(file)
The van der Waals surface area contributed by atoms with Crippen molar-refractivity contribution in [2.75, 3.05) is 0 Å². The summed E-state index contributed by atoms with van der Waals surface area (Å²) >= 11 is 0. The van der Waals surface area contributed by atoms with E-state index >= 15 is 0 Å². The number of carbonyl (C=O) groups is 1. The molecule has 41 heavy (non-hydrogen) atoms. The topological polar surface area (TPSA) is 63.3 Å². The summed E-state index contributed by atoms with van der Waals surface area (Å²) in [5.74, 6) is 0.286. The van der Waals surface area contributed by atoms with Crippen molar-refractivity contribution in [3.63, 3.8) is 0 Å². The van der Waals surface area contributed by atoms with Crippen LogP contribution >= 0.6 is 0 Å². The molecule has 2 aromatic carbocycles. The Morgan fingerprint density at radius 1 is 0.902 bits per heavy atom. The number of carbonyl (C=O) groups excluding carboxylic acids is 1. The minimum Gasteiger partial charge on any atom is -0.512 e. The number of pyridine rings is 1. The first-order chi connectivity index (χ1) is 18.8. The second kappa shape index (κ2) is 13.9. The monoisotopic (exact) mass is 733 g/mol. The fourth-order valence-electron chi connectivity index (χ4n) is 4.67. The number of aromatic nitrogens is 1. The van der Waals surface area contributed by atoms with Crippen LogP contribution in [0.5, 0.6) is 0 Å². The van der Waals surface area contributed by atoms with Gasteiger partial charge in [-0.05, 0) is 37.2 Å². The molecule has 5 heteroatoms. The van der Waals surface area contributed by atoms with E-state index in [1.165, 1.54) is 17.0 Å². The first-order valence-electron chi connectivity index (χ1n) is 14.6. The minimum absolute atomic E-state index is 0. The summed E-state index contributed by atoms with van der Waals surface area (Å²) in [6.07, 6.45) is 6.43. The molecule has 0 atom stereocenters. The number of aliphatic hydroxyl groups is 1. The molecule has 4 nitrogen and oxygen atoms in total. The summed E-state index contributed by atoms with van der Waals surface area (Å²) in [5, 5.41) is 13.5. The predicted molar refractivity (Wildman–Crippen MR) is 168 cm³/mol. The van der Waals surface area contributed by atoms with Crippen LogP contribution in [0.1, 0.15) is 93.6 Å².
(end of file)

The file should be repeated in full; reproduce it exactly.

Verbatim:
The van der Waals surface area contributed by atoms with Crippen molar-refractivity contribution in [2.75, 3.05) is 0 Å². The summed E-state index contributed by atoms with van der Waals surface area (Å²) >= 11 is 0. The van der Waals surface area contributed by atoms with E-state index >= 15 is 0 Å². The number of carbonyl (C=O) groups is 1. The molecule has 41 heavy (non-hydrogen) atoms. The topological polar surface area (TPSA) is 63.3 Å². The summed E-state index contributed by atoms with van der Waals surface area (Å²) in [5.74, 6) is 0.286. The van der Waals surface area contributed by atoms with Crippen molar-refractivity contribution in [3.63, 3.8) is 0 Å². The van der Waals surface area contributed by atoms with Crippen LogP contribution >= 0.6 is 0 Å². The molecule has 2 aromatic carbocycles. The Morgan fingerprint density at radius 1 is 0.902 bits per heavy atom. The number of carbonyl (C=O) groups excluding carboxylic acids is 1. The minimum Gasteiger partial charge on any atom is -0.512 e. The number of pyridine rings is 1. The first-order chi connectivity index (χ1) is 18.8. The second kappa shape index (κ2) is 13.9. The monoisotopic (exact) mass is 733 g/mol. The fourth-order valence-electron chi connectivity index (χ4n) is 4.67. The number of aromatic nitrogens is 1. The van der Waals surface area contributed by atoms with Crippen LogP contribution in [0.5, 0.6) is 0 Å². The van der Waals surface area contributed by atoms with Gasteiger partial charge in [-0.05, 0) is 37.2 Å². The molecule has 5 heteroatoms. The van der Waals surface area contributed by atoms with E-state index in [1.165, 1.54) is 17.0 Å². The first-order valence-electron chi connectivity index (χ1n) is 14.6. The minimum absolute atomic E-state index is 0. The summed E-state index contributed by atoms with van der Waals surface area (Å²) in [6.07, 6.45) is 6.43. The molecule has 0 atom stereocenters. The number of aliphatic hydroxyl groups is 1. The molecule has 4 nitrogen and oxygen atoms in total. The summed E-state index contributed by atoms with van der Waals surface area (Å²) in [5, 5.41) is 13.5. The predicted molar refractivity (Wildman–Crippen MR) is 168 cm³/mol. The van der Waals surface area contributed by atoms with Crippen LogP contribution in [0.1, 0.15) is 93.6 Å².